I highly recommend finding an in-person group to sew or shop with, I know this won’t be my last.
I was given this pattern at a tester for free all opinions are my own.
Phinney Ridge Cardigan by Straight Stitch Design is a classic cuff and waist banded boyfriend or letterman cardigan with many variation possibilities. I agreed to test the size 24 with the hopes that this would be a nice layering piece for my wardrobe. Kimberly of Straight Stitch Designs has created some great garment patterns with classic flair. Ruffle hem? Yes, Viewridge Tank, Zipper back detail Yup the Ravenna Top, Box pleats? Sure.
All of her patterns seem to have some design options which I love, I used to buy patterns from the “big four” based on how many garment pieces were in an envelop. A strategy I have now found to be not the best way to buy my patterns.
A few weeks ago I was able to meet up with some SoCal sewists, Jenny Rushmore of Cashmerette and Carie McGowan for a shopping trip to The Fabric Store-LA and Mood. The afternoon did not disappoint. While at The Fabric Store I purchased some glittery lovelies and some Merino wool jersey in basic black and jewel tone fuchsia. I can’t get enough of fuchsia aparently. The black wool jersey was perfect for my SoCal weather and I had plenty for the cardigan pattern.
The Phinney Ridge Cardigan is a great staple and good experienced beginner pattern that will give you quite a confidence boost. You can add buttons, snaps or not at all, there is also the option to lengthen, shorten or add elbow patches.
The pattern size range is from a size 0 -24 (not vanity sized, based on the measurements of your body, and nested for easy grading between sizes) and takes under two yards varying in how wide your fabric is. The instructions are clear and easy to execute, you could try the “ham/hot” cuff method here for the wrist cuffs but either directions work well.
My version in black merino wool jersey is without buttons or snaps as I didn’t have any that went with the light weight jersey, but I did interface it for future button add ons. I sewed it exactly as is without any lengthening or shortening. I could have stood for a shortening in the sleeves and body as I am a bit on the shorter side and the cuffs and band hit about two inches past where they should. With that minor alteration aside I still wear the heck out of it, I mean comfortable wool in classic black, how very Audrey Hepburn of me. I guess you could say, I really like mine, I have worn out cardigans like this and haven’t found RTW replacements. Now I don’t need to, I just need to go back and pick up more wool jersey. The Phinney Ridge Cardigan pattern is on sale till Friday February 24th so there is no reason not to grab one.
I received this online class free as a pattern tester prior to launch, but my opinions are my own.
Before this class I had only drafted clothing with the old fold and trace method. Where you lay your favorite tee or lounge pants on top of your fabric and trace around (including seam allowance) and cross your fingers. For knit pants or lounge wear it turned out ok, in most cases, but was hit or miss. I now know the joy of drafting to my measurements and it has opened up a whole new confidence in wardrobe.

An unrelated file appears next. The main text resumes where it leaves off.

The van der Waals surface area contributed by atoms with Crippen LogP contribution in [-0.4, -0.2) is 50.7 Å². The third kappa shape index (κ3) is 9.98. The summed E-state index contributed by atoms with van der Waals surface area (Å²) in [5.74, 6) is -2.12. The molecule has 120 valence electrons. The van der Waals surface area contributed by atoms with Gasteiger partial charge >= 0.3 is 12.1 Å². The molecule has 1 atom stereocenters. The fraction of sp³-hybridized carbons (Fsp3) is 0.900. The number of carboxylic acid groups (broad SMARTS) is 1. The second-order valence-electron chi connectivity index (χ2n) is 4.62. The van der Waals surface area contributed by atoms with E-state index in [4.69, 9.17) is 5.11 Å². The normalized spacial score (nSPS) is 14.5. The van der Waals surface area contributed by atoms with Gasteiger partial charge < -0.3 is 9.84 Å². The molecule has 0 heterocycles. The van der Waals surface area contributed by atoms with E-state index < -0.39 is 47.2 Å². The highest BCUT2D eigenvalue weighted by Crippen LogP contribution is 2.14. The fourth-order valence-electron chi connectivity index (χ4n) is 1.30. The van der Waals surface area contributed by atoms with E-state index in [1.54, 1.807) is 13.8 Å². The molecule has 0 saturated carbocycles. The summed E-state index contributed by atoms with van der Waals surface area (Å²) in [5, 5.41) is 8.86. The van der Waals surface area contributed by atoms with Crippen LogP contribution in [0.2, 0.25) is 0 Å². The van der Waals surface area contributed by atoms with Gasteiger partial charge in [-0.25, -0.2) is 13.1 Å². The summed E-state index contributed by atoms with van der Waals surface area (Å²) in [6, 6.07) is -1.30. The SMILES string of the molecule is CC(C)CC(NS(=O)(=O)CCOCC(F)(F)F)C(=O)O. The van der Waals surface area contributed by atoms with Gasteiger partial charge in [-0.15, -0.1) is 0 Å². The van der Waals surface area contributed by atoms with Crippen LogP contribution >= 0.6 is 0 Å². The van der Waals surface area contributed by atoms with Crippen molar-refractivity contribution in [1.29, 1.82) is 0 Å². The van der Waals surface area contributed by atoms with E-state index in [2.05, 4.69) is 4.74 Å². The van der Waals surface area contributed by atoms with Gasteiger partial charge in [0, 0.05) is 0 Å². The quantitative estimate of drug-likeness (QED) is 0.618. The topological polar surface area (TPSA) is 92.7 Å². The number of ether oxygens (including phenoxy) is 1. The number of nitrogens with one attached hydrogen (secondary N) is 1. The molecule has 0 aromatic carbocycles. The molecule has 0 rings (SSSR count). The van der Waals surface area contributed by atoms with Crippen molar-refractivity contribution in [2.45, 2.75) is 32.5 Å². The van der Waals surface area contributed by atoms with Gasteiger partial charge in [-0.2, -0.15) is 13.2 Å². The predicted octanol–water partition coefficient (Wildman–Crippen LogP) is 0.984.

If I have a bad day and need a confidence boost, I can pull out this pattern and whip up a new tee or tee dress in about the same amount of time it would take me to get to the mall and park. I can stay in my pajamas at home, and at the end I have something that fits!!
When this tee drafting class launched there was some fun talk about how it’s designed to be an easy to wear garment for your every day life. Like taking out the garbage,emptying the dishwasher, or setting your instapot for today’s dinner.
The class is sold by SewHere.com and The Self Sewn Wardrobe’s Mallory Donahue. She and her mother Zede host a podcast Sew Here and Mallory hosts a Facebook group called the Self Sewn Wardrobe with a podcast of her live broadcasts from the group. Both have an enormous volume of garment sewing know how, and the content is very informative and entertaining.
My EasyT starts with an online class that is broken up section by section, so you can stop and start as your life dictates. Mallory covers how to measure yourself, and fill in the worksheet that helps you add up your individual drafting numbers. I confess math is not my strong suit and I had to watch this segment two times because I needed to check my work, I tend to transpose numbers. After entering my numbers and following along with the video to calculate my pattern drafting points I was all set to chart some lines. The class also includes some bonus material, and new to me techniques.
I used Pellon tracing paper as that is what I had on hand, I like Swedish tracing paper because it’s a bit less slippery under my pen but almost any wide paper will do. I was able to watch and re-watch the initial drafting video multiple times since each chapter or segment is it’s own video. This was super helpful because I was interrupted more than once by “mom life” events. I used an acid green poly something I bought by the pound at The Loft and it shifted all the time. I was still able to finish it in less than an hour.
The EasyT class covers how to draft your own tee in woven with a few inches of ease so the shirt comes on and off easily and drapes nicely (depending on the type of woven you use, and Mallory covers material choice in one of the videos). I learned enough from the videos on the ease and drafting that by the end of the class I was able to make two more EasyT’s in tissue weight jersey and sweater knit, and then I thought “what about a tee dress” and BAM! an hour later I have my favorite house dress and it’s boring grey twin. I still have plans to draft one for my pre-pre-teen as she is getting harder to shop for and with this pattern I would be able to sew her a shirt for every day of the week on a good weekend.
Give it a try! I hear there are more video’s coming and the pod casts are full of useful info, and fun mother daughter banter.